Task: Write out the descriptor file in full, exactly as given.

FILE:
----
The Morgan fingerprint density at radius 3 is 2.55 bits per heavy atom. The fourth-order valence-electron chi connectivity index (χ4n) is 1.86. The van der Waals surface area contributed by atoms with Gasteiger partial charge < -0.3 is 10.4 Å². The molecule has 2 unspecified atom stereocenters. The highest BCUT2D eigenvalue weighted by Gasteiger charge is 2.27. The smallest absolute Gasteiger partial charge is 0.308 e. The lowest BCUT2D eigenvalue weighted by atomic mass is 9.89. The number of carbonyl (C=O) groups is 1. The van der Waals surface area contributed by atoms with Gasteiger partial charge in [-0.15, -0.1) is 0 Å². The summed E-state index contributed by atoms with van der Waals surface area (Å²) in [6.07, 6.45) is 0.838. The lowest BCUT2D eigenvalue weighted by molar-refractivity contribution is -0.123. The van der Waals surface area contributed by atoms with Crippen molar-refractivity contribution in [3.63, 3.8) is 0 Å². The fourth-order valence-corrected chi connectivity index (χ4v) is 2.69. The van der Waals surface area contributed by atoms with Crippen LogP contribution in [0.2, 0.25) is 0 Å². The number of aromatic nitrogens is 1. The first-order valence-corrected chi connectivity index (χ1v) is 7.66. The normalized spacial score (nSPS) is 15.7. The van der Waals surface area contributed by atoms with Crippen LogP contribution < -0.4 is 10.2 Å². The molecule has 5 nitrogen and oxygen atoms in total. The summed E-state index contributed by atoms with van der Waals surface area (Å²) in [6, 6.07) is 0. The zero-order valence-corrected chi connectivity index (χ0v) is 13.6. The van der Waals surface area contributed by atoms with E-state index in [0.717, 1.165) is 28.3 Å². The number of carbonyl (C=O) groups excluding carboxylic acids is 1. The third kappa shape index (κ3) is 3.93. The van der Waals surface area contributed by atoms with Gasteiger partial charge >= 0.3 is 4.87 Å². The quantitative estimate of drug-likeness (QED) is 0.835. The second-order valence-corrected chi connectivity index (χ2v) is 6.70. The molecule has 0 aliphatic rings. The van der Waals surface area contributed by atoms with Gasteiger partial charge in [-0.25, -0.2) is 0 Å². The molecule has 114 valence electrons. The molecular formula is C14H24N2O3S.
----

The Morgan fingerprint density at radius 3 is 2.55 bits per heavy atom. The fourth-order valence-electron chi connectivity index (χ4n) is 1.86. The van der Waals surface area contributed by atoms with Gasteiger partial charge < -0.3 is 10.4 Å². The molecule has 2 unspecified atom stereocenters. The highest BCUT2D eigenvalue weighted by Gasteiger charge is 2.27. The smallest absolute Gasteiger partial charge is 0.308 e. The lowest BCUT2D eigenvalue weighted by atomic mass is 9.89. The number of carbonyl (C=O) groups is 1. The van der Waals surface area contributed by atoms with Gasteiger partial charge in [-0.15, -0.1) is 0 Å². The summed E-state index contributed by atoms with van der Waals surface area (Å²) in [6.07, 6.45) is 0.838. The lowest BCUT2D eigenvalue weighted by molar-refractivity contribution is -0.123. The van der Waals surface area contributed by atoms with Crippen molar-refractivity contribution in [3.63, 3.8) is 0 Å². The fourth-order valence-corrected chi connectivity index (χ4v) is 2.69. The van der Waals surface area contributed by atoms with Crippen LogP contribution in [0.2, 0.25) is 0 Å². The number of aromatic nitrogens is 1. The first-order valence-corrected chi connectivity index (χ1v) is 7.66. The normalized spacial score (nSPS) is 15.7. The van der Waals surface area contributed by atoms with Crippen LogP contribution < -0.4 is 10.2 Å². The molecule has 5 nitrogen and oxygen atoms in total. The summed E-state index contributed by atoms with van der Waals surface area (Å²) in [6, 6.07) is 0. The zero-order valence-corrected chi connectivity index (χ0v) is 13.6. The van der Waals surface area contributed by atoms with E-state index in [0.717, 1.165) is 28.3 Å². The number of carbonyl (C=O) groups excluding carboxylic acids is 1. The third kappa shape index (κ3) is 3.93. The van der Waals surface area contributed by atoms with Gasteiger partial charge >= 0.3 is 4.87 Å². The quantitative estimate of drug-likeness (QED) is 0.835. The second-order valence-corrected chi connectivity index (χ2v) is 6.70. The molecule has 0 aliphatic rings. The van der Waals surface area contributed by atoms with Gasteiger partial charge in [-0.25, -0.2) is 0 Å². The molecule has 114 valence electrons. The molecular formula is C14H24N2O3S.